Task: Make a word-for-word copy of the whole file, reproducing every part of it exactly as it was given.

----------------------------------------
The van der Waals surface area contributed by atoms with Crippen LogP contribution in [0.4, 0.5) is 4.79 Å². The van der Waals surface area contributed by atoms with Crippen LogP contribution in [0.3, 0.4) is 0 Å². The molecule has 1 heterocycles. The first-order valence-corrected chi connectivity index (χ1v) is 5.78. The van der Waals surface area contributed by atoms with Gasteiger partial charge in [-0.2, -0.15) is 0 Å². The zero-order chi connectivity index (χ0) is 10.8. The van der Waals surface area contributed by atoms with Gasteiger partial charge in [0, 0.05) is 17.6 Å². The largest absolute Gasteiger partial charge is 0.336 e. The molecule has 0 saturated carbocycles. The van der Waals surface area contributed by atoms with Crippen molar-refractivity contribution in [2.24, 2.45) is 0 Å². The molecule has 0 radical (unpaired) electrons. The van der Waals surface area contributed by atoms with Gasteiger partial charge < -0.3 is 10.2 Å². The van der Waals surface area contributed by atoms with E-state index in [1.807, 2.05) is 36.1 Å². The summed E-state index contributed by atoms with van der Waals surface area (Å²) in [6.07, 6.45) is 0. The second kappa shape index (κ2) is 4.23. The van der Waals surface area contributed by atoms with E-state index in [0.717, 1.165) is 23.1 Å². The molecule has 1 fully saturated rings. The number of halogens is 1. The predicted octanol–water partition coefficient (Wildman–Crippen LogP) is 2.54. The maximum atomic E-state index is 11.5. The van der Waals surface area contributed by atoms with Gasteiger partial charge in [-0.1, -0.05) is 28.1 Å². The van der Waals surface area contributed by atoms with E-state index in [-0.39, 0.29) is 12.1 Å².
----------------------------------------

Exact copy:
The van der Waals surface area contributed by atoms with Crippen LogP contribution in [0.4, 0.5) is 4.79 Å². The van der Waals surface area contributed by atoms with Crippen LogP contribution in [0.3, 0.4) is 0 Å². The molecule has 1 heterocycles. The first-order valence-corrected chi connectivity index (χ1v) is 5.78. The van der Waals surface area contributed by atoms with Gasteiger partial charge in [-0.2, -0.15) is 0 Å². The zero-order chi connectivity index (χ0) is 10.8. The van der Waals surface area contributed by atoms with Gasteiger partial charge in [0, 0.05) is 17.6 Å². The largest absolute Gasteiger partial charge is 0.336 e. The molecule has 0 saturated carbocycles. The van der Waals surface area contributed by atoms with Crippen molar-refractivity contribution in [2.24, 2.45) is 0 Å². The molecule has 0 radical (unpaired) electrons. The van der Waals surface area contributed by atoms with Gasteiger partial charge < -0.3 is 10.2 Å². The van der Waals surface area contributed by atoms with E-state index in [1.807, 2.05) is 36.1 Å². The summed E-state index contributed by atoms with van der Waals surface area (Å²) in [6.07, 6.45) is 0. The second kappa shape index (κ2) is 4.23. The van der Waals surface area contributed by atoms with E-state index in [0.717, 1.165) is 23.1 Å². The molecule has 1 fully saturated rings. The number of halogens is 1. The predicted octanol–water partition coefficient (Wildman–Crippen LogP) is 2.54. The maximum atomic E-state index is 11.5. The van der Waals surface area contributed by atoms with Gasteiger partial charge in [-0.1, -0.05) is 28.1 Å². The van der Waals surface area contributed by atoms with E-state index in [-0.39, 0.29) is 12.1 Å².